Would you kill baby Hitler?

I know I would not have the guts to it. I found a baby snake in my house once and could not even kill that. Don’t know what kind of snake it was mainly because I do not look behind me while running.

[spoiler]Stephen Fry wrote a novel about preventing Hitler’s birth by going back in time and putting birth control stuff in the drinking water of the street where Hitler lived. The oke who led the Nazis instead was even worse than Hitler, so they had to go back and prevent Hitler’s folks from drinking the water by chucking a dead rat in it.[/spoiler]

It is impossible to predict the future. Kill Hitler, and something even worse may have happened in the longer term. There isn’t really any way to tell.

On the other hand, befriend Hitler as a boy and show him great kindness, and who knows how he may have turned out. Especially if the person showering him with kindness happened to be a Jew.

Stephen King’s - 11.22.63 touches on this subject. In this instance the “hero” went back in time to prevent JFK’s death with disasterous consequences. Interesting scenario to ponder on and we all do from time to time. I rather enjoyed “The butterfly effect” with Ashton whatsisname (Demi’s toyboy), a pleasant watch-me on a winter’s evening.

Personally, no, I wouldnt kill a child… I might though, consider doing serious harm to whoever might adversely influence a child or try to prevent an incident that would shape the future adult.

Oh you guys are a laugh, hypothetically dodging the hypothetical conundrum like that. This is not a question about the consequences of the butterfly effect, it’s about morality.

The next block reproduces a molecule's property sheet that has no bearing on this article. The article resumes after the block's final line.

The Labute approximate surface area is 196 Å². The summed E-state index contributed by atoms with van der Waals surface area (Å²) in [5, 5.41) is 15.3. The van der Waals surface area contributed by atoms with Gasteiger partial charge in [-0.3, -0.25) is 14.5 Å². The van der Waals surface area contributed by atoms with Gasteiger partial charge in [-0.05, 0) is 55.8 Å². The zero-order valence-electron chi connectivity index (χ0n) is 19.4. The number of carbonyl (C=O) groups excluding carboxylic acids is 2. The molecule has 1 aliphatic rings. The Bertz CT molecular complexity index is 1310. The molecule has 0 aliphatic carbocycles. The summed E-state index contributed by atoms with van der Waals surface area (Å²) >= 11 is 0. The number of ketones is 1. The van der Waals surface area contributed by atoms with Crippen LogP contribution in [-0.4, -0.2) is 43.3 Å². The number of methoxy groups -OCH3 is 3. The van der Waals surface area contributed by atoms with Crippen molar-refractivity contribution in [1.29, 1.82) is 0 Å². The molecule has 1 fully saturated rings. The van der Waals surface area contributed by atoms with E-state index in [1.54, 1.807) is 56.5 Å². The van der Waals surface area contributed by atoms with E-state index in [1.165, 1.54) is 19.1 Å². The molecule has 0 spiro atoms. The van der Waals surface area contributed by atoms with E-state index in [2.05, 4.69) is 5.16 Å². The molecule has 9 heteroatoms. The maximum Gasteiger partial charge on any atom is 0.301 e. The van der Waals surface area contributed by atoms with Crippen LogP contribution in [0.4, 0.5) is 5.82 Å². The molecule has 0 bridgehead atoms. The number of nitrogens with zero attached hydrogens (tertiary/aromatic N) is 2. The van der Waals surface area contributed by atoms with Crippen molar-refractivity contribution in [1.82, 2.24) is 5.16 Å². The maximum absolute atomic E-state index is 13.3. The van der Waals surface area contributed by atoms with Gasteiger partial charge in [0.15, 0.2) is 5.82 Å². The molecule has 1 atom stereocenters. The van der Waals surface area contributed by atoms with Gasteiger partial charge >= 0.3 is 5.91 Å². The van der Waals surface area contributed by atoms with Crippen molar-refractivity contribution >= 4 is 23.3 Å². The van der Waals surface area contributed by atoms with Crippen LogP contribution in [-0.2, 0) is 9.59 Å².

This is a moral exercise and the person stating it makes the rules clear: If you kill the baby Hitler you save millions of lives, if you don’t they all die. That’s it, those are the outcomes presented and you’re expected to make a judgement based on those outcomes. Not ones you make up! So don your big boy/girl boots and answer the question.

Yes. Given those outcomes I’d kill baby Hitler.

I haven’t read the King yet because the library stubbornly refuses to buy it and I can’t afford it.

“Butterfly Effect” was the only decent film Ashton Whatsisname ever made.

But I confess, it’s been ages since I bothered to watch any films. The book is always better. Some time ago, I was visiting with friends and they started watching the DVD of “The girl with the dragon tattoo.” And I managed to literally fall asleep within twenty minutes or so. Then I saw the book at the library and decided to give it a try. Well, the first fifty pages are indeed boring, but then it drew me in and now I am greatly enjoying it.

Anyway, all of that completely off topic. Let me get back to the moral dilemma…

Due to limited internet data I did not watch the video, thus I was not aware of the strict rules of the exercise. Given the rules as they are, I would not hesitate for a single moment to kill baby Hitler.

The problem with such moral exercises is this: in real life the rules never are that simple. The fact is that we don’t know what babies will do in future, and if some prophet tells us “this one is going to be a psycho who will kill fifty million people” we will laugh in his face in exactly the same way we laugh in the face of every psychic that arrives here.